this is a tough one - it all has to do with national stereotypes, buying things "blind", too many maifia films...
a "bargin" is difficult enough to find on your own door step; it doesn't become less of a chimera simply by being put up for sale in an international market. and a crook in america is simply a crook whereas a crook in italy becomes an "italian" crook and everybody knows what they're like, right?
speaking personally, i think the instrument-aquiring mania that's had me in its grip for the past few years is finally coming to an end. (greatgodalmighty!!!...) maybe it's because i've been let down once too often by comparing the expectations i derived from looking at the photo to what's actually in the box. or maybe it's because i realize that what i should really be doing is practicing my scales instead of drooling over flotsom from someone else's garage.
i guess e-commerce and the whole free market philosophy boils down to a real understanding of happiness and what it is that makes us so. how many of us are prepared to accept the restrictions that happiness full-filled, brings? it's much more appealing to have happiness forestalled a bit, just out of reach...tomorrow it's going to be great! to look at the music instrument (in this case) in my hand and say "this isn't making me any happier or more fulfilled than i was was a minute ago and searching ebay to find another isn't going to make it any better" is an extremely difficult, mature observation to make. gee, i hope i make it.
having bored you all with that may i say that dodgey vendors and fickle buyers may certainly be a pain in ### but they pale to insignificance when compared to cretinous customs officials and heavy-handed postal workers. if you're looking for flys in the e-commerce ointmment, look no further...
I do not intend to demean the Italian people by any of my posts. My basis for worry stems from demands for fund transfer with no control, and from my friends' experiences in the country, which have occasionally been remarkable for a certain anarchic flavor. (I approve of anarchy to some degree, except when disorder impinges on my wallet. Certainly all right-thinking folk have little to say for heavy-handed border officials; those in the US are perhaps the most unpleasant in the western world). My apologies if I've offended.
Certainly the toy one desires is far more appealing than the one one has; this quirk of the human psyche has fortunately provided employment for much of the human race of late. It would be tragic in the extreme to bring mature acceptance into the marketplace, and watch the world economy crash around our ears.
Greed is good, so long as it is not excessive. But it's a slippery slope I'm on. If I have to toss some instruments off the troika to save myself from the wolves, I hope they'll fall into welcoming hands.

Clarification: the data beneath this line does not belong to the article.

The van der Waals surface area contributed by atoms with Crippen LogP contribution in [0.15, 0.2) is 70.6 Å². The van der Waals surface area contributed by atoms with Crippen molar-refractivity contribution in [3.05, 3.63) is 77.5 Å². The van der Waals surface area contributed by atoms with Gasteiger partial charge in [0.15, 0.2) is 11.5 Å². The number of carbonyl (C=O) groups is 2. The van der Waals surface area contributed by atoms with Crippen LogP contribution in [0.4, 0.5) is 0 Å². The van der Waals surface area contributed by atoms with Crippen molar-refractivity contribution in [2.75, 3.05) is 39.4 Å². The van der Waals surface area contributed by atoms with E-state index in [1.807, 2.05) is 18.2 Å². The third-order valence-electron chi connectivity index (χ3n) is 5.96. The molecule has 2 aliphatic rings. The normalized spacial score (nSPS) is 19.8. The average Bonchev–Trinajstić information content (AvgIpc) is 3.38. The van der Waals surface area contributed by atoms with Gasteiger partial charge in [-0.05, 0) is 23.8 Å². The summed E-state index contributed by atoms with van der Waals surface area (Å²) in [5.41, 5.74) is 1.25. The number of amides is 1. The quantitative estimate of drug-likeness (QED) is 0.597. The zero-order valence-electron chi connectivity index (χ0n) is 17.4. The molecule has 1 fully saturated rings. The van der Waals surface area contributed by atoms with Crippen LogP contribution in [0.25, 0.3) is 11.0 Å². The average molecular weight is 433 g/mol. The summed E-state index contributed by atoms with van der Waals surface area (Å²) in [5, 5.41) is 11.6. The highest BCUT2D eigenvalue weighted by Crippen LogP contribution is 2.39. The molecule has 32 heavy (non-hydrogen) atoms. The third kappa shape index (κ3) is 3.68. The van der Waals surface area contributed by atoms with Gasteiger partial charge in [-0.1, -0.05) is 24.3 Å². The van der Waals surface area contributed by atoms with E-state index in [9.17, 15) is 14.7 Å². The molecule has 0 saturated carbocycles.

Bob, you are certainly at a safe distance from crossing the line of offending national prides and sensitivities. In fact, I would gladly join you in your doubts and reservations, if you were concerned about the Italian establishment.
By way of sad example: A Roman friend of mine flies to Milan, where he is to give a piano recital, an all-Scarlatti program, for some grand gala at a prominent hotel. During his dress rehearsal on the day before the performance, he is approached by a well-dressed gentleman, ostensibly representing some Association of Composers, Publishers, etc. (like our own ASCAP and BMI), and demanding a licensing-fee for the performance; the hotel manager, standing nearby, nods in consent. Pay or else... My friend, in a desparate check-mate, unable/unwilling of course to fly right back to New York, NOT having played the recital he was engaged for, is pathetically strong-armed into shelling out the equivalent of some $1,000 for licensing, which, in turn, just about eats up all his artist's fee.
Now, those of us who know that the purpose of licensing is to remunerate the composer, and that of course said Domenico Scarlatti has left the company of the living as of several CENTURIES ago, and that the concept of the "public domain" does in fact exist world-wide, also know whose pocket that grand actually went into. #http://www.mandolincafe.net/iB_html/non-cgi/emoticons/sad.gif
Still, I would not taint my relationship with any Italian people with the recollection of such unfortunate events. On the other hand, if I were King for a Day, I would dismantle more than a few institutions... #http://www.mandolincafe.net/iB_html/non-cgi/emoticons/rock.gif